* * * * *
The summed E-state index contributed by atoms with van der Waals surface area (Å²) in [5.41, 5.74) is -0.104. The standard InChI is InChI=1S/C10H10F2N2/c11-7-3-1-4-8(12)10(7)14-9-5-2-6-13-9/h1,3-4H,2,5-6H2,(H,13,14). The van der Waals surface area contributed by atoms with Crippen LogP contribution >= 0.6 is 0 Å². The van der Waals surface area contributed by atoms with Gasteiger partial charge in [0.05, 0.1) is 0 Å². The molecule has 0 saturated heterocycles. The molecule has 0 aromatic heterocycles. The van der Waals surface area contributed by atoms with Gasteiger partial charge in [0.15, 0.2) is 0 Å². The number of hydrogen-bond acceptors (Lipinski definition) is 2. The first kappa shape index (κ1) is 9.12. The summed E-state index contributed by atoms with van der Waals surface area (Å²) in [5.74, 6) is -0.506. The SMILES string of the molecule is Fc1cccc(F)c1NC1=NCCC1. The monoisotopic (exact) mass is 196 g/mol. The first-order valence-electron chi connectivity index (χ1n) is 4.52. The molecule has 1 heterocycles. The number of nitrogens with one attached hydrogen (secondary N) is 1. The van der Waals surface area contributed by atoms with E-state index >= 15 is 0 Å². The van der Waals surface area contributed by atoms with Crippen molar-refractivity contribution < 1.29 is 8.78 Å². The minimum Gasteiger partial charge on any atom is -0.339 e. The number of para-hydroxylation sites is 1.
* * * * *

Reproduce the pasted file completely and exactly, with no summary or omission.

The summed E-state index contributed by atoms with van der Waals surface area (Å²) in [5.41, 5.74) is -0.104. The standard InChI is InChI=1S/C10H10F2N2/c11-7-3-1-4-8(12)10(7)14-9-5-2-6-13-9/h1,3-4H,2,5-6H2,(H,13,14). The van der Waals surface area contributed by atoms with Crippen LogP contribution >= 0.6 is 0 Å². The van der Waals surface area contributed by atoms with Gasteiger partial charge in [0.05, 0.1) is 0 Å². The molecule has 0 saturated heterocycles. The molecule has 0 aromatic heterocycles. The van der Waals surface area contributed by atoms with Gasteiger partial charge in [0.15, 0.2) is 0 Å². The number of hydrogen-bond acceptors (Lipinski definition) is 2. The first kappa shape index (κ1) is 9.12. The summed E-state index contributed by atoms with van der Waals surface area (Å²) in [5.74, 6) is -0.506. The SMILES string of the molecule is Fc1cccc(F)c1NC1=NCCC1. The monoisotopic (exact) mass is 196 g/mol. The first-order valence-electron chi connectivity index (χ1n) is 4.52. The molecule has 1 heterocycles. The number of nitrogens with one attached hydrogen (secondary N) is 1. The van der Waals surface area contributed by atoms with E-state index >= 15 is 0 Å². The van der Waals surface area contributed by atoms with Crippen molar-refractivity contribution < 1.29 is 8.78 Å². The minimum Gasteiger partial charge on any atom is -0.339 e. The number of para-hydroxylation sites is 1.